First of all, I am a woman.
I am also a mother of two children, Ayham (four years old) and Adam (eight months old).
I’ve worked as a humanitarian with Médecins Sans Frontières / Doctors Without Borders (MSF) for nine years now.
Being part of a humanitarian organisation means you are witness to human suffering, and this experience has made me strong and caring at the same time.
This combination has helped me advance in my career with love and passion and to fulfil my ambitions although this has meant breaking with some of the customs and traditions of my community in Jordan, that can limit the realisation of a woman's dream.
My journey with humanitarian work helped me fight all my battles, succeeding without hesitation or fear.
Rising to the challenge
Before starting my job as a pharmacy supervisor, I worked in Zaatari and Azraq refugee camps, which are about 85 km away northeast of Amman, the capital of Jordan.
This daily trip was my first challenge as a working woman in a traditional society. I know I was talked about by both the women and men around me, and I was bombarded by questions daily.
I was sure that I was doing what I wanted in both my mind and heart
“How do you travel alone for such a long distance?” or "how do you keep away from your children in order to work?”. “How do you walk around as a woman among the refugees?” and "are you not being bullied or even harassed?”
All of these questions did not bother me at all. I was sure that I was doing what I wanted in both my mind and heart.
Pregnant in the pandemic
With the spread of COVID-19, pharmacists were fighting on the frontlines of the pandemic. We stood by people who desperately needed us, especially the most marginalised.
Under the general lockdown, when most people were at home, we were on the ground facing the pandemic.
When COVID-19 swept the world, I was seven months pregnant. And, I had three difficult months going back and forth between work and home.
I do not deny that I was afraid, because pregnant women are more at risk of severe forms of the disease, but I took all the necessary preventive measures out of fear for myself and my children.
Disinfection has become a routine daily task.
My days are not easy, between work, family and studying, but I have been able to establish a balance as I am currently pursuing my graduate studies.
My daily working hours in the pharmacy are from eight in the morning until five in the afternoon. I allocate my children three hours of my time, and my studies, too. Given the current situation, most of my studying is online.
I am a master’s student, pursuing a degree in Humanitarian Practices at the University of Manchester in the UK.
I was able to pursue this thanks to a scholarship granted by MSF, which I was able to land through my work with the organisation. I applied to the scholarship, and soon after my application was accepted after I passed an exam.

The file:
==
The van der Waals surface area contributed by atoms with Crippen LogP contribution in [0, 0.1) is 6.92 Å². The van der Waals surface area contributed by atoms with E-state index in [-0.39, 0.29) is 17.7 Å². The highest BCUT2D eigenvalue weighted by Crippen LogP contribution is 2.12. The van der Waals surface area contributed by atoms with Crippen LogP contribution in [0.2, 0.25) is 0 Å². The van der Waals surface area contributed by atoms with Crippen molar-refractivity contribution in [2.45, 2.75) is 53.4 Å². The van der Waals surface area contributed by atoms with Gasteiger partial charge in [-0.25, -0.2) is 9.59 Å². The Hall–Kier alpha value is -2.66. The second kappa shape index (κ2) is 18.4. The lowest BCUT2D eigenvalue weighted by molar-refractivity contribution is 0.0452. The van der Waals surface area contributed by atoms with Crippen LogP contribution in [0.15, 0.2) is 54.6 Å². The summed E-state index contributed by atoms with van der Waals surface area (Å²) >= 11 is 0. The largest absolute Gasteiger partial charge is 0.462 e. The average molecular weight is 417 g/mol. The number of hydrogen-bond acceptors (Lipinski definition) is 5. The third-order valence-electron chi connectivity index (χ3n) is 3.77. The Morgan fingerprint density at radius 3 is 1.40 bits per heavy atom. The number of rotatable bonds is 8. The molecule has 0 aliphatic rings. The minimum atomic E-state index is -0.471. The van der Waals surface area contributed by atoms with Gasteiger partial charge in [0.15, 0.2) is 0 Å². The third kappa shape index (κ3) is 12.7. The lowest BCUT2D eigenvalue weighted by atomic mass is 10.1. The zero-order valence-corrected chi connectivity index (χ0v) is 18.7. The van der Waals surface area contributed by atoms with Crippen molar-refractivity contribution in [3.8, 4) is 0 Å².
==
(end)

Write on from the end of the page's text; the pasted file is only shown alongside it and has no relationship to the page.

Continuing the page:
After my return from Lebanon, many of my female Jordanian colleagues told me they were inspired and encouraged to take on travel assignments
This is how I became a worker, mother, and student in the most difficult period in history.
This came as a shock to people who surrounded me in our Jordanian society. Everyone considered me weak for being a woman:
“As a woman, you cannot work, raise children and learn. We are men and we cannot do everything you do," they would say.
I used to get a lot of comments such as “you exhaust yourself”, or “what do you want from this world”, “take care of your home and your children”, and “do not take your role and the role of others”.
But I grew stronger and stronger the more I heard this negative feedback.
Detachment and inspiration
My work at MSF presents many challenges, one of which is the subject of travel or what is known as “detachment”, meaning the experience of working for a certain period outside your country.
The organisation paved the way for me to go on an assignment to Lebanon. I applied with many others to the vacancy and was finally selected.
I was over the moon when my visa was accepted. My assignment was in a pharmacy in one of the organisation's hospitals, in eastern Lebanon, specifically in Zahle, in the Bekaa governorate.
This assignment was the talk of my community back in Jordan, and it was a shock to them that I would be travelling for six months, leaving my family for work. They considered my behaviour as a mother unacceptable, they never looked at my successes and my ambitions.
After my return from Lebanon, many of my female Jordanian colleagues told me they were inspired and encouraged to take on travel assignments – that was a huge achievement for me.
Ambition without limits
Partnership is one of the main things that help a marriage succeed. My husband is my greatest supporter, and he encourages me to be adventurous, unlike most of the men in our society, stressing that he would be by my side in the good times and bad.
My husband works in the field of journalism and has a PhD in Arabic literature. He is an open and confident man who appreciates my work, cares for my happiness and nurtures my ambitions. It is important to note that few of the men around him support their wives to advance, learn and study the way he has supported me.
I can’t deny that the pressures and responsibilities are great and many, between work, studying and fulfilling family duties. But, all of these tasks make me a successful woman, full of life, and my ambition knows no limits.
My motto has been: If I don’t follow a path of development, I will end up a miserable woman and a grieving mother.
So, instead, I put my career on one hand and my family on the other, and will always find a balance.